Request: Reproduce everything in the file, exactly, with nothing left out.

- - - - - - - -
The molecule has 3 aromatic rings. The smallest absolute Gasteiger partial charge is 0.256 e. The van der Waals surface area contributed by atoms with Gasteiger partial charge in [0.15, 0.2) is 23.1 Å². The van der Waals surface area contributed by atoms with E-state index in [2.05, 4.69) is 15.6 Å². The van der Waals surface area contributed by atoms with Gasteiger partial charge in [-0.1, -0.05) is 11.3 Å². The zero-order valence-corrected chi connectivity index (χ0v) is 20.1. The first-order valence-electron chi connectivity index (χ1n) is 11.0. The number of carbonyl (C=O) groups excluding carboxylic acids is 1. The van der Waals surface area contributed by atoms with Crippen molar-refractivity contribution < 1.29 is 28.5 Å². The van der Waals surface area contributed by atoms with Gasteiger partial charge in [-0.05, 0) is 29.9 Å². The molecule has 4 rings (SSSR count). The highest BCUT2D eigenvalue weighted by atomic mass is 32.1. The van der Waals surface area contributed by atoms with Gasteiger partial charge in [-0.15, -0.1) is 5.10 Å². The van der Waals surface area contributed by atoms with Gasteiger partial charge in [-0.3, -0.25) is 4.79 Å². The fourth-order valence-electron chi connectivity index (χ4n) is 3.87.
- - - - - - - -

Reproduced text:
The molecule has 3 aromatic rings. The smallest absolute Gasteiger partial charge is 0.256 e. The van der Waals surface area contributed by atoms with Gasteiger partial charge in [0.15, 0.2) is 23.1 Å². The van der Waals surface area contributed by atoms with E-state index in [2.05, 4.69) is 15.6 Å². The van der Waals surface area contributed by atoms with Gasteiger partial charge in [-0.1, -0.05) is 11.3 Å². The zero-order valence-corrected chi connectivity index (χ0v) is 20.1. The first-order valence-electron chi connectivity index (χ1n) is 11.0. The number of carbonyl (C=O) groups excluding carboxylic acids is 1. The van der Waals surface area contributed by atoms with Crippen molar-refractivity contribution < 1.29 is 28.5 Å². The van der Waals surface area contributed by atoms with Gasteiger partial charge in [-0.05, 0) is 29.9 Å². The molecule has 4 rings (SSSR count). The highest BCUT2D eigenvalue weighted by atomic mass is 32.1. The van der Waals surface area contributed by atoms with Gasteiger partial charge in [-0.15, -0.1) is 5.10 Å². The van der Waals surface area contributed by atoms with Gasteiger partial charge in [-0.3, -0.25) is 4.79 Å². The fourth-order valence-electron chi connectivity index (χ4n) is 3.87.